Do you have a hot tub or pool? If so, have you adjusted the float arm lately?
Did you have your fire sprinkler system maintained?
Have you repaired any leaking faucets, water heaters, etc., lately?
Is there a recycling hot water unit? Is it operating correctly?
Are there any wet spots on the lawn or inside the home on walls, ceilings, etc.?
If you are a commercial customer (restaurant, convenience store, etc.), do you have a purifying water machine, "serve yourself" machine, or soft drink machine that might need repair or have experience unusually high usage?
If you answered "yes" to any of these questions, then you may have found the source of your unusual water usage. Investigate further and make your own adjustments to decrease the water usage. You may need to call a local plumber to assist with a leak. You can call Public Works at 385-6800 to have your water turned off or on so that the leak can be prepared, this is a free service during business hours.
California Native Plants
In my search for all things related to water conservation, I am becoming a student of botany and landscape design. I am finding that a great way to design water efficient landscape is to think of our native California plants and work from there. Native plants are meant to grow in this dry climate and are particularly fond of our hot dry summers. I will try to spotlight a few native plants and recommend a trip to the local nurseries for their expert information on native plants.
According to bewaterwise.com, the California Redbud is an interesting plant all year long, with magenta flowers on leafless stems in summer, followed by crimson seedpods and heart-shaped blue-green leaves.
Deciduous, with yellow or red fall foliage falling away in winter to reveal smooth reddish brown trunks. Long lived, very drought tolerant, and flowers more profusely as it matures. The Cleveland Sage is the most fragrant of the sage shrubs, its scent carries 20 feet on a warm night. Its fragrant pale lavender to violet blue flowers bloom in early summer and it is drought tolerant. As far as trees go, the Western Sycamore is drought tolerant once it’s established.
It’s smooth, gracefully twisted branches, multiple or leaning trunks have patchy brown, gray and white bark. The Western Sycamore can grow 15-20 feet in 5-10 years. This tree attracts hummingbirds and butterflies.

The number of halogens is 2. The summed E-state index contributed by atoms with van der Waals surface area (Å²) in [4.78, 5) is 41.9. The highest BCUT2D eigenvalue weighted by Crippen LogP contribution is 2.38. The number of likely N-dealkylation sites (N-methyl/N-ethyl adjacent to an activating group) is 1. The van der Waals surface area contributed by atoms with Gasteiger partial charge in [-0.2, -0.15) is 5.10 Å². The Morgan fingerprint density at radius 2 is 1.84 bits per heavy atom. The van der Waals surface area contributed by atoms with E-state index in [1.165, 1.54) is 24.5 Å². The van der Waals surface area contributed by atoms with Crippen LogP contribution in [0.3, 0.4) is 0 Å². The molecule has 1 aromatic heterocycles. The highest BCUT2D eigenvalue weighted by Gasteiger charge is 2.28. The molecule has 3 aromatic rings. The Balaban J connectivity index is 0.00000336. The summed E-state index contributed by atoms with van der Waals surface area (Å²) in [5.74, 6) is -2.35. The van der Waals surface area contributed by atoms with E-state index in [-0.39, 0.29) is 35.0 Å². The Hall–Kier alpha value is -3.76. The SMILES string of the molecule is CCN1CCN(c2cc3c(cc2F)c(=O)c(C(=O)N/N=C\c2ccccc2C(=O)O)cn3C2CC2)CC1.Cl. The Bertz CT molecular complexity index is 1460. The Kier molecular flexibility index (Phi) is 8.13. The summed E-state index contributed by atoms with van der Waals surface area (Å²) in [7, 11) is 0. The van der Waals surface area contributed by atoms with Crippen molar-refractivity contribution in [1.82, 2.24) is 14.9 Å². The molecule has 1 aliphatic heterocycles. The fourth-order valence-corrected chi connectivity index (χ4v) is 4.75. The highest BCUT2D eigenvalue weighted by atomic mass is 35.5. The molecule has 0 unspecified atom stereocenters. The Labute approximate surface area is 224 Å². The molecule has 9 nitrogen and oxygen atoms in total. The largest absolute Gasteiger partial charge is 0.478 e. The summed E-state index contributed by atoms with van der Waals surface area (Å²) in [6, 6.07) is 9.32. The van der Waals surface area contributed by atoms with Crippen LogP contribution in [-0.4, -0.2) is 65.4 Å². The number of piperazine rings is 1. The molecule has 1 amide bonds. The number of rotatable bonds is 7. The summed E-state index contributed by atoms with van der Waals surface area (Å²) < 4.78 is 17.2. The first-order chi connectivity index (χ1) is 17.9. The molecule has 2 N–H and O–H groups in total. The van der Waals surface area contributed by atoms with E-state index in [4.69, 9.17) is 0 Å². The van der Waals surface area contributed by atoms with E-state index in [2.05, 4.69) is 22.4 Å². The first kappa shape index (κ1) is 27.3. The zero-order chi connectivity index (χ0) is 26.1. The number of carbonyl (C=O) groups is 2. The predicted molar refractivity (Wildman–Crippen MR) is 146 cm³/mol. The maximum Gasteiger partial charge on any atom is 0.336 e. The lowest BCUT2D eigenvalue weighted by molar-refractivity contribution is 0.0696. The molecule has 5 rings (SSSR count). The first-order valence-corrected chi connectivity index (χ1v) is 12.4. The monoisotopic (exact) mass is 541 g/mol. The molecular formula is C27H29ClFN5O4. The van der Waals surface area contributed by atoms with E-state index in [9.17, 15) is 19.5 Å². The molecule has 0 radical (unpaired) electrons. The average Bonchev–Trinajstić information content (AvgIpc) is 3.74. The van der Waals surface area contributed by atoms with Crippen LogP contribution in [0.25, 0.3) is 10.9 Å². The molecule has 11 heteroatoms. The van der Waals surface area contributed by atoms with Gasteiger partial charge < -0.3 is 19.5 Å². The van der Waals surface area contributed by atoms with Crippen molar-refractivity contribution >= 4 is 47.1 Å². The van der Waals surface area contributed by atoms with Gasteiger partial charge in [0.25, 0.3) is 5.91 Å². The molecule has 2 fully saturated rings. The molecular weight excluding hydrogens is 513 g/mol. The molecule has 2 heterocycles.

For more information on drought tolerant California native plants, contact your local garden store. And help stimulate our economy by buying those new plants from Merced stores.
HELPFUL WATER CONSERVATION SUGGESTIONS:
* Water your lawn only when needed, two times a week on your watering days late at night or early in the morning to keep evaporation to a minimum.
* Check your sprinkler timers and reduce watering times to less than 10 minutes per station.
* Apply a layer of organic mulch around plants to reduce moisture loss and prevent excessive weed growth
* Use a broom to sweep outdoors.
* Ask your local nursery for suggestions on drought tolerant plants. They do not need to be watered as much and can survive a dry period without any watering.
* Check your sprinkler heads, valves and drip emitters monthly for leaks and make sure the sprinkler heads are aimed properly.
* Check for other household leaks. Leaks allow water and your money to go down the drain. To help detect hidden leaks, turn off anything that uses water and see if your water meter is still moving. If it is, there could be a leak somewhere on your property.
* Adjust your watering schedule for each season. In fall, you can reduce your watering by half. By November, you can turn off your irrigation system completely.
* If you notice someone wasting water, call the Public Works Department at 385-6800 to report it or click on this e-mail link to send us a note, firstname.lastname@example.org. In your e-mail include time of day, date, and address of location of water wasting.
* Water Conservation helps save resources and your money!
CA New Front Yard Workshop File Name: Merced Flyer with Reg Form.pdf Revision Date: 2/19/2016